Mexican candidates can't campaign in U.S.
The Federal Electoral Institute ruled yesterday that the same law granting Mexicans living abroad the right to vote in the 2006 presidential...
Los Angeles Times
MEXICO CITY — The Federal Electoral Institute ruled yesterday that the same law granting Mexicans living abroad the right to vote in the 2006 presidential election also forbids contenders from traveling to the United States to campaign.
The institute was given the responsibility to set guidelines for the law, which Mexico's Congress passed in June. Its decision means none of the estimated 10 million Mexicans in the United States will get to see candidates in person there.
"We believe the law is clear: You cannot ask for the vote on foreign soil," said Patricio Ballados, the electoral institute's general coordinator for the vote abroad.
Although Mexico's Congress forbade candidates from campaigning outside the country during election season, several contenders had planned appearances in Los Angeles and other immigrant-rich U.S. cities, arguing they were free to visit as private citizens before parties selected their official candidates later this year.
The former Mexico City mayor, Andres Manuel López Obrador, canceled a meeting with Los Angeles Mayor Antonio Villaraigosa last week, as well as an appearance at a popular Mexican Independence Day celebration in Huntington Park, Calif.
Aides urged the presidential front-runner to stay out of the United States after election officials warned his visit could violate Mexican law. The Federal Electoral Institute is an autonomous government agency with the authority to levy fines or disqualify candidates.
In June, the Mexican Congress gave it the dual task of encouraging Mexicans abroad to vote by mail, while insulating the presidential election from foreign influence.
Its guidelines forbid candidates, party leaders or party members from organizing any campaign activities outside of Mexico, including registering voters. The guidelines also forbid any campaign spending abroad.
At the same time, the institute's members agreed yesterday that Mexico has the responsibility to deliver campaign and party information to its expatriates.
"It's a dilemma," said Ballados. "We are supposed to have an informed electorate abroad, but we have legislation that restricts what Mexicans can learn about the election."
The contradictions were built into the law and reflect the ambivalence by the Congress about granting the vote to Mexicans living in the United States, said Raul Ross, one of the longtime organizers of the vote abroad movement.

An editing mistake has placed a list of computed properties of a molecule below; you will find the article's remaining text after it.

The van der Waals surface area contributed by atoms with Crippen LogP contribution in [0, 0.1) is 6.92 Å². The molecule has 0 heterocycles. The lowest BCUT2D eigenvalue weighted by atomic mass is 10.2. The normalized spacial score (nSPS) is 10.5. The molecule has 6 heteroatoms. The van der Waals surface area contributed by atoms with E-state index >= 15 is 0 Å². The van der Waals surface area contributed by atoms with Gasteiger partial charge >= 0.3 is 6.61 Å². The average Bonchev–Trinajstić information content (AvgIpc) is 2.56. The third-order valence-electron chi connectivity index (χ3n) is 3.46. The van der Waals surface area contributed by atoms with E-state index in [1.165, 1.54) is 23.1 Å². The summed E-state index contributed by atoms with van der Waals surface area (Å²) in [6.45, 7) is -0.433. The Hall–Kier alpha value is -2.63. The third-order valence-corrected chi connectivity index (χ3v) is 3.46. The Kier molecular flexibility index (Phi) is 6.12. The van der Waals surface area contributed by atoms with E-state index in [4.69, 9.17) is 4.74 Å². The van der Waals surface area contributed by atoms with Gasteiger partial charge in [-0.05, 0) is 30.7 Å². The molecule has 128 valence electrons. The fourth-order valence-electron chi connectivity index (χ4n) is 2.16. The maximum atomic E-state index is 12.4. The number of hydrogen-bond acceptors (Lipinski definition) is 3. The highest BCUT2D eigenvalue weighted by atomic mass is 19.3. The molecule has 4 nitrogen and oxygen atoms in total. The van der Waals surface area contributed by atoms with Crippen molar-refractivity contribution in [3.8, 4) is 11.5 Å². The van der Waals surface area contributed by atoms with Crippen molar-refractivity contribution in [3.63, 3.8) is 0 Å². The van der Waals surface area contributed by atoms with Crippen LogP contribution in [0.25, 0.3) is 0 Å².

"We wanted the freedom to register voters, to allow Mexicans to contribute financially and we wanted candidates to be able to campaign here," said Ross, a Mexican living in Chicago.
"But those three actions were explicitly prohibited. The reason was that the political parties couldn't find a way to keep control outside of Mexico," he said.
Between 300,000 and 400,000 Mexicans living in the United States are believed to hold valid voter-registration cards, only a small fraction of the 37 million or so voters who cast ballots in the 2000 presidential election that carried National Action Party candidate Vicente Fox into office.
Fox's victory broke the rule of the Institutional Revolutionary Party, known as the PRI. Among his promises was the right to vote abroad.
In the five years since, the influence and reach of Mexicans living in the United States have grown, with banks estimating they will send home nearly $20 billion this year to friends and family in Mexico.
In addition, a loose confederation of hometown clubs in the United States is reshaping hundreds of tiny villages, building roads, schools and other projects.
As a group, they have demanded more say in how their local towns are run.
No one is certain how many Mexicans abroad will cast ballots in the July election. But many here and in the United States believe they will exert their influence in telephone conversations with family members back home.
Primitivo Rodríguez, a Mexico City activist, said the campaign restrictions signal a missed opportunity to bring migrants into Mexico's political system before losing them to the United States.
"If Mexican citizens in the United States want to support a candidate, what is wrong with that?" he said.
"A given right of any democracy is that people will have basic information about the issues and about the personal qualities of a candidate."
Ballados said the electoral institute may provide party or candidate pamphlets to voters by mail.
Mexicans in the United States with voter-registration cards can register to vote by mail through embassy and consulate offices, or over the Internet beginning on Oct. 1.
"It's a shame," said Sergio Martinez Chavarria, a spokesman for Roberto Madrazo, the leading contender for the PRI, which ruled Mexico for 71 years.
"We believe candidates should travel and present their proposals directly to the people, face to face, that the people over there can express their questions and demands, that there be rapprochement," he said. "But it won't be."
Cecilia Sanchez and Carlos Martinez in the Los Angeles Times' Mexico City bureau contributed to this report.
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